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Contrasting seasonal and aseasonal environments across stages of the annual cycle in the rufous‐collared sparrow, Zonotrichia capensis: Differences in endocrine function, proteome and body condition

González‐Gómez, Paulina L., Echeverria, Valentina, Estades, Cristian F., Perez, Jonathan H., Krause, Jesse S., Sabat, Pablo, Li, Jonathon, Kültz, Dietmar, Wingfield, John C.
The journal of animal ecology 2018 v.87 no.5 pp. 1364-1382
Zonotrichia, birds, body condition, breeding, climate, developmental stages, drought, glucocorticoids, life history, molting, national parks, protein synthesis, proteins, proteome, valleys, wet season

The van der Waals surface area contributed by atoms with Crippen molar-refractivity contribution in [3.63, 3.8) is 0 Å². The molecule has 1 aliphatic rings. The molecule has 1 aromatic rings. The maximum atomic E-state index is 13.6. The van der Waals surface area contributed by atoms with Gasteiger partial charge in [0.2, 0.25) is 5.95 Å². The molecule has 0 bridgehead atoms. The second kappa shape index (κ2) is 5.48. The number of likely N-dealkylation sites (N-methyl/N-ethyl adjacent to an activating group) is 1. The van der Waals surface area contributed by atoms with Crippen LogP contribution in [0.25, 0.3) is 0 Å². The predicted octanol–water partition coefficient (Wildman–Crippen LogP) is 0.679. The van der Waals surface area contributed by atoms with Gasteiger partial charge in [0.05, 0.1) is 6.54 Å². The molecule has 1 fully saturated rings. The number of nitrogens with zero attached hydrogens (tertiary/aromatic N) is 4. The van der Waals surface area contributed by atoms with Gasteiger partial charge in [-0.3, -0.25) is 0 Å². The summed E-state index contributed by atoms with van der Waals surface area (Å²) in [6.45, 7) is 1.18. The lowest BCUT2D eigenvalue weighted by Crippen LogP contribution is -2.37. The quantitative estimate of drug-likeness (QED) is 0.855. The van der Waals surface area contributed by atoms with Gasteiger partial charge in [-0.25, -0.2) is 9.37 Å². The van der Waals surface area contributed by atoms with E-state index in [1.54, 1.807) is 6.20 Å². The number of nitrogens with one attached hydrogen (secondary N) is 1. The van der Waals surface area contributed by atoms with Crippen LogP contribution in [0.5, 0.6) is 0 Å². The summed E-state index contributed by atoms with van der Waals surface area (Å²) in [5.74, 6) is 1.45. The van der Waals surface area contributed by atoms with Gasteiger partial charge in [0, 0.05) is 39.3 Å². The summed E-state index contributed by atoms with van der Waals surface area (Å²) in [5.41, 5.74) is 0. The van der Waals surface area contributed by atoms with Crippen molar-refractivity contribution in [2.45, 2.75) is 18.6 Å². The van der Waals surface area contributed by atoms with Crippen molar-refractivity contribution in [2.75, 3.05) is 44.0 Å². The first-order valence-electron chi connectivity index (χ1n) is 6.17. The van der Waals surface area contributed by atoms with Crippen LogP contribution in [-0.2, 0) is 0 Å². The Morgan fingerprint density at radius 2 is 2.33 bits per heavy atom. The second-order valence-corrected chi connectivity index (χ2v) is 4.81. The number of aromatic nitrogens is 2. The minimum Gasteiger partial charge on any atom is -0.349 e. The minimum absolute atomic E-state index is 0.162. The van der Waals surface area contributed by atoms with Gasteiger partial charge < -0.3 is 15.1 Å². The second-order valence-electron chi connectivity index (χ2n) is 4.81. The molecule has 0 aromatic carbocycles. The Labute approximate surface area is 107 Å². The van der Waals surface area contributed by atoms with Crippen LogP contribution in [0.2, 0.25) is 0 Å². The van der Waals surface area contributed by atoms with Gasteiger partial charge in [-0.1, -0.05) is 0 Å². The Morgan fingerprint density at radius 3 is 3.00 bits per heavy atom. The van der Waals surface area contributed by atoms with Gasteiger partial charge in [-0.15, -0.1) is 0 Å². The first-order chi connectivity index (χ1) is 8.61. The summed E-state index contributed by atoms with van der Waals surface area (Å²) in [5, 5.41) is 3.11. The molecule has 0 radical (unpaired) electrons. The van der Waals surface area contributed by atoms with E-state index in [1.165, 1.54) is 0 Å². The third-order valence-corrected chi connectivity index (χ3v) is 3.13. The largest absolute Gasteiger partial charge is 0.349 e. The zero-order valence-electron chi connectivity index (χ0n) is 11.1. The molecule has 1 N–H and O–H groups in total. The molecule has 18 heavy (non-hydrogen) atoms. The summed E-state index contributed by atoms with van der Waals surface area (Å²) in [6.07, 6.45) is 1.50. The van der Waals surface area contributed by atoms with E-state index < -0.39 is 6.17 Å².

The timing and duration of life‐history stages (LHSs) within the annual cycle can be affected by local environmental cues which are integrated through endocrine signalling mechanisms and changes in protein function. Most animals express a single LHS within a given period of the year because synchronous expression of LHSs is thought to be too costly energetically. However, in very rare and extremely stable conditions, breeding and moult have been observed to overlap extensively in rufous‐collared sparrows (Zonotrichia capensis) living in valleys of the Atacama Desert—one of the most stable and aseasonal environments on Earth. To examine how LHS traits at different levels of organization are affected by environmental variability, we compared the temporal organization and duration of LHSs in populations in the Atacama Desert with those in the semiarid Fray Jorge National Park in the north of Chile—an extremely seasonal climate but with unpredictable droughts and heavy rainy seasons. We studied the effects of environmental variability on morphological variables related to body condition, endocrine traits and proteome. Birds living in the seasonal environment had a strict temporal division of LHSs, while birds living in the aseasonal environment failed to maintain a temporal division of LHSs resulting in direct overlap of breeding and moult. Further, higher circulating glucocorticoids and androgen concentrations were found in birds from seasonal compared to aseasonal populations. Despite these differences, body condition variables and protein expression were not related to the degree of seasonality but rather showed a strong relationship with hormone levels. These results suggest that animals adjust to their environment through changes in behavioural and endocrine traits and may be limited by less labile traits such as morphological variables or expression of specific proteins under certain circumstances. These data on free‐living birds shed light on how different levels of life‐history organization within an individual are linked to increasing environmental heterogeneity.